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Enrolling your child to a summer camp is both thrilling and terrifying for parents. You’re excited because your child is growing and it’s time for them to learn how to spread their wings. You worry a little because they are going away for a while and you’re not there for them. But set your fears aside, you need to ensure that your child will enjoy his or her experience in the camp.

See video at the end

Prepare what’s on the packing list
Travel Ready


A few weeks before the camp starts, parents are provided a packing list by the camp. Normally what’s on the list are items the children need to bring like soap, shampoo, etc. It also enumerates the stuff they won’t need like tablet, cellphone, etc. It’s important that you follow what’s on the list. If you forgot some item, your child may buy it at the camp store, but it’s much expensive. Sneaking some prohibited items (because you just want your kids to enjoy) is extremely discouraged because it sends a wrong message to the child, that “they are special and rules don’t apply to them.” This will create problem in the camp and may affect your child.

Make an appointment with your doctor

Once you receive the welcome letter from the camp along with other forms, if you are asked to get your child a health clearance before he or she can attend the camp, visit your doctor immediately. If all the children in your area are also going to the same camp, there’s a probability that your doctor’s schedule is full.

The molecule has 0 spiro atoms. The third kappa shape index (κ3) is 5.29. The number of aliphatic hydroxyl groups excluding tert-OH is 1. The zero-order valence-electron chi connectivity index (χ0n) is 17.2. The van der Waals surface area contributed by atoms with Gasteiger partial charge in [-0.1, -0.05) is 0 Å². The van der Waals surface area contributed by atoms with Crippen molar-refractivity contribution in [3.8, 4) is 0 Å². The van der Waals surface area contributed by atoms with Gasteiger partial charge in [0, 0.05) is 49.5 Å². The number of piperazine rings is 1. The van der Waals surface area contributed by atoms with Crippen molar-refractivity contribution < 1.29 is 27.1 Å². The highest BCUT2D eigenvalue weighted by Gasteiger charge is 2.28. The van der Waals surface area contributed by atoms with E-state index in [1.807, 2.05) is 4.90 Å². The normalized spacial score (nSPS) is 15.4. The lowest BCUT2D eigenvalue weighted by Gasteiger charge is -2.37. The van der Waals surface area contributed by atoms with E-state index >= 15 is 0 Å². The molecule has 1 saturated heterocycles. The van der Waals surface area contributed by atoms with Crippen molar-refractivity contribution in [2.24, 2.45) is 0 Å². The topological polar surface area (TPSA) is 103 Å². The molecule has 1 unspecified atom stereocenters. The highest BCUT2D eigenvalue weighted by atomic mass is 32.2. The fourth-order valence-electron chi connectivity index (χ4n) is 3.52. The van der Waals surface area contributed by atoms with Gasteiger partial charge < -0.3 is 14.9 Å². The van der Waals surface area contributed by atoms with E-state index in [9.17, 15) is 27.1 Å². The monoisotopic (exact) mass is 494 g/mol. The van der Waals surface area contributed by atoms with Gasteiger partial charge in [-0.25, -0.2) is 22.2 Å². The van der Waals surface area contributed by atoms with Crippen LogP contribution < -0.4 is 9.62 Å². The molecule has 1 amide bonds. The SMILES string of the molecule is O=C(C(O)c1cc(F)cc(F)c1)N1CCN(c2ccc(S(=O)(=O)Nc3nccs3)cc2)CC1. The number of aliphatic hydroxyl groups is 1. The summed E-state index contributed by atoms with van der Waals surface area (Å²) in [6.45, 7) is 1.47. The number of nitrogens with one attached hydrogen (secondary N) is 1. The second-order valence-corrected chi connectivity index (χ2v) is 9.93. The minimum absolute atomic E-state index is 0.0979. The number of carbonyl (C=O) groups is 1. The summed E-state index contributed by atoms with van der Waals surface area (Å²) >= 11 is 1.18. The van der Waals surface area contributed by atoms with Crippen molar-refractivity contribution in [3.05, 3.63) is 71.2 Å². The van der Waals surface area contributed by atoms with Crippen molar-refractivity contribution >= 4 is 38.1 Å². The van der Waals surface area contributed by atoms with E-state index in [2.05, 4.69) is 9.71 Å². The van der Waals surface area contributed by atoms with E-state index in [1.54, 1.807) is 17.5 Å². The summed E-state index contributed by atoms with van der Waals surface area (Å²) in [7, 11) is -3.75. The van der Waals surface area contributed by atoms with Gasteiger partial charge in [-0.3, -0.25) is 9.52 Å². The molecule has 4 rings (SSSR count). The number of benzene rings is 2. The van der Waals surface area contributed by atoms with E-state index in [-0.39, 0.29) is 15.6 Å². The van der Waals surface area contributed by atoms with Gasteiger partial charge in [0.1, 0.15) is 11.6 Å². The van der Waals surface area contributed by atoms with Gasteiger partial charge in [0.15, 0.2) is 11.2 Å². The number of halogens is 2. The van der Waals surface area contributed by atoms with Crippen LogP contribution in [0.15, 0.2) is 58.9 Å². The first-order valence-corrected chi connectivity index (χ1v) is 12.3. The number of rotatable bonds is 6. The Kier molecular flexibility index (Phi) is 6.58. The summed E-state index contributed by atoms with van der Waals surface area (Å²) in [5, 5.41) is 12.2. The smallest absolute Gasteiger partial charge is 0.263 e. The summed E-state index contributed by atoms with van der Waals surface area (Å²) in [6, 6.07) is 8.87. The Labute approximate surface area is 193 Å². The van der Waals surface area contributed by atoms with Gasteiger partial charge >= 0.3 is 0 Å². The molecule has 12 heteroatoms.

Label all supplies

Do not forget to label all your child’s belongings. Children usually leave their stuff scattered on the floor. It will be difficult for them to sort out their things if they don’t know who owns what. Use a permanent marker to write your child’s name in every item or pre-order printed fabric labels for bedding, towels, and clothing. This way, the chance of your child losing an item is low.

Educate your child on what to expect
Kids Camping

Boy Scouts of America

Before you send your child to summer camp, they should already know what to expect. Parents should explain to their children how it’s like to stay in the camp so they would have an idea.

Young campers usually encounter problems, so before you send your child to the camp, they must already know basic personal hygiene.

Do a trial run

If your child has not experienced sleepover yet, it’s time you let them. A few weeks before your child leaves for camp, schedule a sleepover at a friend’s or the grandparents’ house every weekend so that they can still have fun even without you.

Teach them how to make friends

Some children are not sure how to approach others and make friends at the camp. Ease their worry, let them bring extra items that would make a good conversation starter with other kids. Good examples would be nail polish, celebrity or fashion magazines, and Frisbee—these items usually attract other girls and provide them something to do in the cabin.

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Trevor Wilson